Rainer J. Ludwig,2 Gerardo J. Iturrino,3 and Peter A. Rona4


Physical properties and ultrasonic velocity measurements on 24 minicores recovered at the Trans-Atlantic Geotraverse (TAG) hydrothermal mound during Ocean Drilling Program Leg 158 provide a unique reference data set for subsurface sulfide, sulfate, and basalt samples from an active sediment-free hydrothermal system. Seismic velocities, densities, porosities, and the distribution of pore shapes are extremely variable both horizontally and vertically within the mound. However, if the sulfide and sulfate samples are classified according to their mineralogy and their location within major internal lithologic zones of the mound, the measured physical properties exhibit distinct characteristics.

Ultrasonic seismic velocities of the samples were determined at confining pressures of 5 to 100 MPa. Compressional-wave (Vp) and two orthogonal shear-wave (Vs) velocities were measured with a single transducer. The transducer geometry allowed for testing of anisotropy effects, observed only for massive sulfide samples recovered in close proximity to the active Black Smoker Complex. Vp/Vs ratios for rock types of the different internal zones are distinctive: high values of 1.9 for massive sulfides near the seafloor, medium values averaging 1.7 for anhydrite-rich samples, and low values of 1.55 for the deeper, more silicified samples. Seismic velocities of basalt samples, which were recovered at the edges of the mineralized upflow zone, are relatively low (Vp = 6.1 km/s; Vs = 3.4 km/s) compared with "normal" mid-ocean ridge basalts. The relatively low basalt porosity (~1.5%) tends to indicate that low velocities are caused by hydrothermal alteration rather than porosity effects.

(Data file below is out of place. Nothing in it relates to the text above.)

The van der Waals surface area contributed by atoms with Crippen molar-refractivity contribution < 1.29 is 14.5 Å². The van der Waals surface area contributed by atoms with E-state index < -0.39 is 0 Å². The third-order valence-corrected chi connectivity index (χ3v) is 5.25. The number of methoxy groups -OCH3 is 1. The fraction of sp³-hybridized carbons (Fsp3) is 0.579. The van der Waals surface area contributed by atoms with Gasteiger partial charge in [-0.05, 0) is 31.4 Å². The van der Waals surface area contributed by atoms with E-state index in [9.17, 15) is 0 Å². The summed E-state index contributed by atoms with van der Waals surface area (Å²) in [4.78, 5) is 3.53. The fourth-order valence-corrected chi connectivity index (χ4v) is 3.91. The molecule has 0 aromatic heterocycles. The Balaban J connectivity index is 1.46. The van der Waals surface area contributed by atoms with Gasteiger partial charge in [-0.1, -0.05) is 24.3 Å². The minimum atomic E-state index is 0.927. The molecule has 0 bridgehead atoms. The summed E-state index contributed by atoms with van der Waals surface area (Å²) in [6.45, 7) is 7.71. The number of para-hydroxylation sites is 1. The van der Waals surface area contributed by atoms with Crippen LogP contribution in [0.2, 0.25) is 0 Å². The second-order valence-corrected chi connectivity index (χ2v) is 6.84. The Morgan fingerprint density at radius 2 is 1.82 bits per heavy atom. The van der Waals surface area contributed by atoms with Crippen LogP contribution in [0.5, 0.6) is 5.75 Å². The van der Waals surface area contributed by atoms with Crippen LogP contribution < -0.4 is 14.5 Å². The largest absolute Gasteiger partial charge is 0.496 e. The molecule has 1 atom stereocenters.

We present for the first time results of an iterative model using rock physics theories that relate seismic velocities to porosity structure on a hand-sample scale and estimate the distribution of pore-aspect ratios for minicore samples, which are representative of each major lithologic zone within the TAG mound. Microscopic observations on thin sections and index properties provided effective constraints as initial models. Computed porosity models yield satisfactory results that match both the visual observations of pore shapes and the seismic velocity measurements. This analysis will provide useful constraints on future studies exploring permeability, fluid flow, and alteration mechanisms of hydrothermal systems.

1Herzig, P.M., Humphris, S.E., Miller, D.J., and Zierenberg, R.A. (Eds.), 1998. Proc. ODP, Sci. Results, 158: College Station, TX (Ocean Drilling Program).
2School of Ocean and Earth Science and Technology, University of Hawaii at Manoa, Honolulu, HI 96822, U.S.A. (Present address: Oxford Instruments, Scientific Research Division, Concord, MA 01742, U.S.A.) ludwig@oxford.usa.com.
3Lamont-Doherty Earth Observatory, Columbia University, Palisades, NY 10964, U.S.A.
4Institute of Marine and Coastal Sciences, Rutgers University, New Brunswick, NJ 08903, U.S.A.